As an illustration of the scale of the challenge, just 58% of respondents – who are the most senior marketers in their firm – say they have regular interaction with their firm’s clients. Only 58% agree the role of marketing is sufficiently understood by fee-earning staff. Less than three-quarters (73%) say their marketing team has sufficient authority to perform its role successfully. Looking back five years these numbers have flatlined since we last asked the same question in 2015.
Authority, client interaction, collaboration with fee-earners are essential ingredients of a value-adding marketing and business development function. At the heart of the issue is the degree of recognition marketers are given for furthering firm-wide goals. This is, of course, a two-way process. Just 28% report it as easy to demonstrate return on investment (ROI) of time and money spent on marketing initiatives. Without clear measures of success it will be more difficult for marketers to create a step-change in 2019 and beyond.
Client experience remains top of the agenda
With the challenge to demonstrate value acutely felt, where do marketing leaders plan to focus their efforts during 2019? The clear area of focus is improving client service, cited by 22% as their top priority activity for the year ahead, though down from 32% who cited it as the top priority in 2018. This is followed by obtaining feedback from clients (up 10% on 2018) and relaunching the firm’s brand (up 3%), both at 16% this year.
With a continued focus on client experience, marketing leaders report a variety of different approaches to tackling this priority, including:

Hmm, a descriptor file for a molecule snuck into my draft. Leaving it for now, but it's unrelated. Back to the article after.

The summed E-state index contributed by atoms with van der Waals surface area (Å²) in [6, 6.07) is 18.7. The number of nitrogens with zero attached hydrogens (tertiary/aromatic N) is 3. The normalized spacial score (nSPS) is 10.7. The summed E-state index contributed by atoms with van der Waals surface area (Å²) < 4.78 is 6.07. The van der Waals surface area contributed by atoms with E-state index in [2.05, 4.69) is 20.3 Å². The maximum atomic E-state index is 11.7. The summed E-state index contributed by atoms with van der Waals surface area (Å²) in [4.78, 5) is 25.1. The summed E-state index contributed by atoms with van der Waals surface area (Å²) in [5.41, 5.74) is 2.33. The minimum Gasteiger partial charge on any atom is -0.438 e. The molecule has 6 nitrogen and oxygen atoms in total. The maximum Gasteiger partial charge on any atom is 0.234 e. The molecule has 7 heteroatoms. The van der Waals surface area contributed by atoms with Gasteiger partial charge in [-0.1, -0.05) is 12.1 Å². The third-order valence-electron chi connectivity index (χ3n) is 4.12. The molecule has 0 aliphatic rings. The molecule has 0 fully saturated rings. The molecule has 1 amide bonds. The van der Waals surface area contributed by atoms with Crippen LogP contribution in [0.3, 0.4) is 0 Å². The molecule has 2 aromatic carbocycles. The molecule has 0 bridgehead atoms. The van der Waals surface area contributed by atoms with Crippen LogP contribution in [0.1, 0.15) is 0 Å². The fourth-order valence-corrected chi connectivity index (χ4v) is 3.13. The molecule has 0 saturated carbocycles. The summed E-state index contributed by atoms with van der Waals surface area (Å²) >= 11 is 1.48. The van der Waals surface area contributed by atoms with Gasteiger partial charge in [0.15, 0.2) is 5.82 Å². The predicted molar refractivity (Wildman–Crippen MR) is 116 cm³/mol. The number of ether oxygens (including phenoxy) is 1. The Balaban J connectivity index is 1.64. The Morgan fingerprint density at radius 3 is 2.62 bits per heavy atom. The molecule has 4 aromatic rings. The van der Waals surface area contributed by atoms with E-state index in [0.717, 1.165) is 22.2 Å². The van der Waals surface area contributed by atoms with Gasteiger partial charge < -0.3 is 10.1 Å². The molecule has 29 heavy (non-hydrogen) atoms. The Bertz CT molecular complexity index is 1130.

- “Driving a culture change towards one that is more focused on business development at all levels within the firm.”
- “Enhancing our reputation for service innovation, which in turn helps build demand for our new approaches.”
- “Maintaining our influence with the management board to invest in service improvements, product development, and client listening.”
- “Helping lawyers to sell themselves and differentiate the service they provide to clients.”
To fulfil their growth aspirations, marketing leaders need to make the case for continued investment to fund the initiatives that will support firm-wide goals. This year’s benchmark results show marketing budgets increasing year-on-year by 2.4% on average, and spend on marketing salaries up by 3.1%, see Figure 2. Both these metrics are at their highest level since 2016.
Budget growth masks resourcing challenges
Yet behind the headline numbers the picture is a little more complicated. Just 21% say it is easy to find high quality talent to fill vacancies that arise in this team. More than a third (35%) say their marketing budget will remain static or decrease over the year ahead. The proportion of overall firm revenue spent on marketing and business development on average is also down from 2.6% in 2018 to 2.1% this year. This suggests that other business priorities – not marketing and business development – have benefited from the healthy top line growth most professional firms experienced over the last year.
These changes matter because they show markets under pressure to balance competing demands of adaptability and focus. This requires tough choices about which projects to green light and which to cull. Ask yourself: which activities will drive forward strategic goals, and is funding and resourcing aligned to these areas?
One senior marketer captures things perfectly in this eye-catching analogy:
“Business development and marketing at a professional services firm can be like eating an elephant. You have to tackle it methodically bit by bit, strategically, starting with the bits that will make the most impact for your stakeholders.”
This article originally appeared in PM Forum magazine.